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Film, Comic Books
I received a nice graphic novel in the mail recently, and with it came a single issue, so I’m going to review both of them. It’s two reviews for the price of none! Yeeeee-haaaaa!
Someone at 215 Ink thought I might enjoy these comics, so I got to read Golgotha, a graphic novel, and Beware … Formula X, a single issue story that’s part of a longer series about science run amok and science saving everyone from science run amok. Golgotha is written by Andrew Harrison and drawn by Karl Slominski and costs $14.99, while Beware … is written by Michael D. Perkins, drawn and lettered by Will Perkins, and colored by Andrew Piccardo. It’s $2.99, in case you’re wondering.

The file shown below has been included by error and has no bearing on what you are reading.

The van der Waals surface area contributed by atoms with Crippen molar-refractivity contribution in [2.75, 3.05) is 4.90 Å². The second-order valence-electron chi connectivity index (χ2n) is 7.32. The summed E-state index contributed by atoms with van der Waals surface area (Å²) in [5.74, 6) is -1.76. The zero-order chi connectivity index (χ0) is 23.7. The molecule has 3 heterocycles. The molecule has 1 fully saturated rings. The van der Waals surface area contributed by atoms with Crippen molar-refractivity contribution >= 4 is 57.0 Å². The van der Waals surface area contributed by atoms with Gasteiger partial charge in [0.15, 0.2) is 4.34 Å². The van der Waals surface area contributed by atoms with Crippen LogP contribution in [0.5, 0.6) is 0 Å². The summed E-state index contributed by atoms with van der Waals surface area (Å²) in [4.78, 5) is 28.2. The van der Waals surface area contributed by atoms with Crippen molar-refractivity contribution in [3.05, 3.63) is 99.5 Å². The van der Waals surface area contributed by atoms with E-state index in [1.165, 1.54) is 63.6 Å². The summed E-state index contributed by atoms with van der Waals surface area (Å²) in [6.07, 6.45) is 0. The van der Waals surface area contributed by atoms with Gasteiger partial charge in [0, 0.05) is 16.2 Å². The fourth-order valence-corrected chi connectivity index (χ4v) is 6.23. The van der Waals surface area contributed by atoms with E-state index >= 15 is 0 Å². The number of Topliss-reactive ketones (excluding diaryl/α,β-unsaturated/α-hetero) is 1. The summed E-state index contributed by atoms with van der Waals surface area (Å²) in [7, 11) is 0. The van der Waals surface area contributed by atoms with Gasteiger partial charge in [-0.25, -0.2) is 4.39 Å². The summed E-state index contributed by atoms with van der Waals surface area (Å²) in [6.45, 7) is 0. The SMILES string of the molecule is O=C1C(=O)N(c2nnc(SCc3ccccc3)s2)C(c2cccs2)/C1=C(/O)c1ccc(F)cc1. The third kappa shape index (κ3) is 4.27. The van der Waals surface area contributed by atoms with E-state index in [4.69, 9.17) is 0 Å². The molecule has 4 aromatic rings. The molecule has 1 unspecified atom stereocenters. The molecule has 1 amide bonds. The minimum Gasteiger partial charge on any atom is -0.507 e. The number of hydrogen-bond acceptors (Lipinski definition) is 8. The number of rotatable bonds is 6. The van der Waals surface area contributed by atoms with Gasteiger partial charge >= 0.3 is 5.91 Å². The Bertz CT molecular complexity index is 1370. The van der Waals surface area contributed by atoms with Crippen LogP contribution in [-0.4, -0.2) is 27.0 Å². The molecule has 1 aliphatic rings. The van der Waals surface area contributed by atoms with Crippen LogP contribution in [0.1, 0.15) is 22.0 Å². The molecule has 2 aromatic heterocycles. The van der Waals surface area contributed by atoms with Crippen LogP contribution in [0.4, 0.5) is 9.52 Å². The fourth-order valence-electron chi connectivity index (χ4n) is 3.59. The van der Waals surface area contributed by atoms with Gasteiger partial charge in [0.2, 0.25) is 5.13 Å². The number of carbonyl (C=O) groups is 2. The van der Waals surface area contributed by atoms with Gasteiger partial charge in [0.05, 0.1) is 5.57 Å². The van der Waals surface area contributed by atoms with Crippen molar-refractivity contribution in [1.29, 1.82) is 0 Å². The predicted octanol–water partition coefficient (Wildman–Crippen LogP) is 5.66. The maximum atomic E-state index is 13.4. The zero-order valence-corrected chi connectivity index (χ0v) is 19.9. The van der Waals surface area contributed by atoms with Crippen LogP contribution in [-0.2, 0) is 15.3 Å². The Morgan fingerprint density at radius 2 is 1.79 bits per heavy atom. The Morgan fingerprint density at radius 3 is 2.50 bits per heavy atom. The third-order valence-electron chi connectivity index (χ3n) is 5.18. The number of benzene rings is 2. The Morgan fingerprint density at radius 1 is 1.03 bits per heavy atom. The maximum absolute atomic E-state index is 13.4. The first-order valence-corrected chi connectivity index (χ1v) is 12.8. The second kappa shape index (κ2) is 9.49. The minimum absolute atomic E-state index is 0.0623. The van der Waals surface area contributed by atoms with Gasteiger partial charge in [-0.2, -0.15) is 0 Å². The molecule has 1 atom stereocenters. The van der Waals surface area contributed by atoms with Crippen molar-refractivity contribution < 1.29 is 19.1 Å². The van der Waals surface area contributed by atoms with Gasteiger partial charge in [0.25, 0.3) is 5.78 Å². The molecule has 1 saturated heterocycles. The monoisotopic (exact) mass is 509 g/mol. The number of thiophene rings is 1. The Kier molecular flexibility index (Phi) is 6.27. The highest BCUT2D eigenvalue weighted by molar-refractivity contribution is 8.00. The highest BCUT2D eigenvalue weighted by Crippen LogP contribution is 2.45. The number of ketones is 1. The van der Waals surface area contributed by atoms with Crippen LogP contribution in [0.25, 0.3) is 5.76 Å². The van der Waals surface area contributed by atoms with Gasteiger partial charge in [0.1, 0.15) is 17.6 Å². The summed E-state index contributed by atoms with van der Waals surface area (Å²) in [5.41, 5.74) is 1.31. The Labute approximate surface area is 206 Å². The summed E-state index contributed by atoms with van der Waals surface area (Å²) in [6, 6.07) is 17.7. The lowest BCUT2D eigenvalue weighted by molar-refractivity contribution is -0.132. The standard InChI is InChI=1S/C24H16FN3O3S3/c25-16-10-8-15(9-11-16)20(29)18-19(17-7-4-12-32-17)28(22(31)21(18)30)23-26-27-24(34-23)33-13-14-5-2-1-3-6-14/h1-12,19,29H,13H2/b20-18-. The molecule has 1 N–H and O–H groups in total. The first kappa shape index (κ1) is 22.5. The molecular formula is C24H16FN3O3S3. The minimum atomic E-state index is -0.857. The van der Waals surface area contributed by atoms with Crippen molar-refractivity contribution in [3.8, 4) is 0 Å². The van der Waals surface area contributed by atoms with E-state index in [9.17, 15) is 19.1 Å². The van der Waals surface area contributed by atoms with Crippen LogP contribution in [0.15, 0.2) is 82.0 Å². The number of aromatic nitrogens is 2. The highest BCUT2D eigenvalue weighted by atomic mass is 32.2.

Beware … Formula X is part of a series; as the inside cover notes, it “offers a world full of biological experimentation, absurd coincidence, serial danger, and deus ex machina,” all of which occurs, apparently, in the same town of Haven Hollows. Basically, this issue is not unlike a low-budget horror movie, where people do really dumb things, a monster appears, and then the same people have to do smart things to get out of their predicament. That doesn’t mean it’s not a blast, though, because the Perkins brothers keep everything zipping along, not worrying too much about logic because they’re enjoying themselves too much. In this issue, we get a high-school kid named Todd who’s experimenting on what looks like an orchid but is actually an ant-attracting fungus. It lures ants in, infects them with spores, and then seals off the colony when the ant takes it back home. The fungus then takes over the colony, killing every ant. This doesn’t sound pleasant, and of course bad things are going to happen with said fungus. Todd is invited to an all-night pool party at the school by Heather, who of course thinks he’s dreamy while he is oblivious to her charms. Todd says he needs to add small amounts of fertilizer every hour all night, but he quickly decides to think with his dick and leaves to join Heather, but not before he finds “formula X fertilizer,” which is, of course, “extra-strength.” He adds a tiny drop to the fungus and takes off, but of course the fungus grows out of control and quickly starts killing humans rather than ants. We’re pretty sure Todd will stop the fungus, but how? HOW?!?!?